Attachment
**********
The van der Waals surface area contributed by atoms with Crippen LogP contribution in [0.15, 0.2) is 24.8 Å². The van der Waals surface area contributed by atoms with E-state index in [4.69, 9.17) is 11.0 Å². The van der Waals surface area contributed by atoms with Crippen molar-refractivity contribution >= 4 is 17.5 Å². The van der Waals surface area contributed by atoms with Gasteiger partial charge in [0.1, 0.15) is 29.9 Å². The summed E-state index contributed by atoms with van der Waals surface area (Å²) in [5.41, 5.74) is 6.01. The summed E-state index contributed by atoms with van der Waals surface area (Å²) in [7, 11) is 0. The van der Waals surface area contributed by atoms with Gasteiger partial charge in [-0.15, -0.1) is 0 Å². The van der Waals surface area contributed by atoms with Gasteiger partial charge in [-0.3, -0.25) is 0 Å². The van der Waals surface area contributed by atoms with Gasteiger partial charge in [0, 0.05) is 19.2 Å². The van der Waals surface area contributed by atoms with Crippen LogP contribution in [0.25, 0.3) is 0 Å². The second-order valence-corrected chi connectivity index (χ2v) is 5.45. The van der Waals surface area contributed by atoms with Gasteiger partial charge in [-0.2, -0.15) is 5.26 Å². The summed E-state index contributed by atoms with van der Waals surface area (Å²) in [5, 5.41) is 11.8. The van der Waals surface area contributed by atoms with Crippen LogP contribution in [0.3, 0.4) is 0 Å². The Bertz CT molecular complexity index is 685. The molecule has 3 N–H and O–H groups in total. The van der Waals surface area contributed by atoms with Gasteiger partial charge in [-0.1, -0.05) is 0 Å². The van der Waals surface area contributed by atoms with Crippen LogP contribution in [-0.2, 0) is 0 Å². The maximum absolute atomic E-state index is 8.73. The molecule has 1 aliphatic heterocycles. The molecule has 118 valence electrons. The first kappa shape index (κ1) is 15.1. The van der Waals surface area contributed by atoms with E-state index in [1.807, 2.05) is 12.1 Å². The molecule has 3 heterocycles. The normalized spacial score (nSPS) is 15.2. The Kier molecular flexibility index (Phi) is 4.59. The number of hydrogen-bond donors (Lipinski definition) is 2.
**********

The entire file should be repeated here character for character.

The van der Waals surface area contributed by atoms with Crippen LogP contribution in [0.15, 0.2) is 24.8 Å². The van der Waals surface area contributed by atoms with E-state index in [4.69, 9.17) is 11.0 Å². The van der Waals surface area contributed by atoms with Crippen molar-refractivity contribution >= 4 is 17.5 Å². The van der Waals surface area contributed by atoms with Gasteiger partial charge in [0.1, 0.15) is 29.9 Å². The summed E-state index contributed by atoms with van der Waals surface area (Å²) in [5.41, 5.74) is 6.01. The summed E-state index contributed by atoms with van der Waals surface area (Å²) in [7, 11) is 0. The van der Waals surface area contributed by atoms with Gasteiger partial charge in [-0.15, -0.1) is 0 Å². The van der Waals surface area contributed by atoms with Gasteiger partial charge in [-0.3, -0.25) is 0 Å². The van der Waals surface area contributed by atoms with Gasteiger partial charge in [0, 0.05) is 19.2 Å². The van der Waals surface area contributed by atoms with Crippen LogP contribution in [0.25, 0.3) is 0 Å². The second-order valence-corrected chi connectivity index (χ2v) is 5.45. The van der Waals surface area contributed by atoms with Gasteiger partial charge in [-0.2, -0.15) is 5.26 Å². The summed E-state index contributed by atoms with van der Waals surface area (Å²) in [5, 5.41) is 11.8. The van der Waals surface area contributed by atoms with Crippen LogP contribution in [0.3, 0.4) is 0 Å². The Bertz CT molecular complexity index is 685. The molecule has 3 N–H and O–H groups in total. The van der Waals surface area contributed by atoms with Gasteiger partial charge in [-0.1, -0.05) is 0 Å². The van der Waals surface area contributed by atoms with Crippen LogP contribution in [-0.2, 0) is 0 Å². The maximum absolute atomic E-state index is 8.73. The molecule has 1 aliphatic heterocycles. The molecule has 118 valence electrons. The first kappa shape index (κ1) is 15.1. The van der Waals surface area contributed by atoms with E-state index in [1.807, 2.05) is 12.1 Å². The molecule has 3 heterocycles. The normalized spacial score (nSPS) is 15.2. The Kier molecular flexibility index (Phi) is 4.59. The number of hydrogen-bond donors (Lipinski definition) is 2.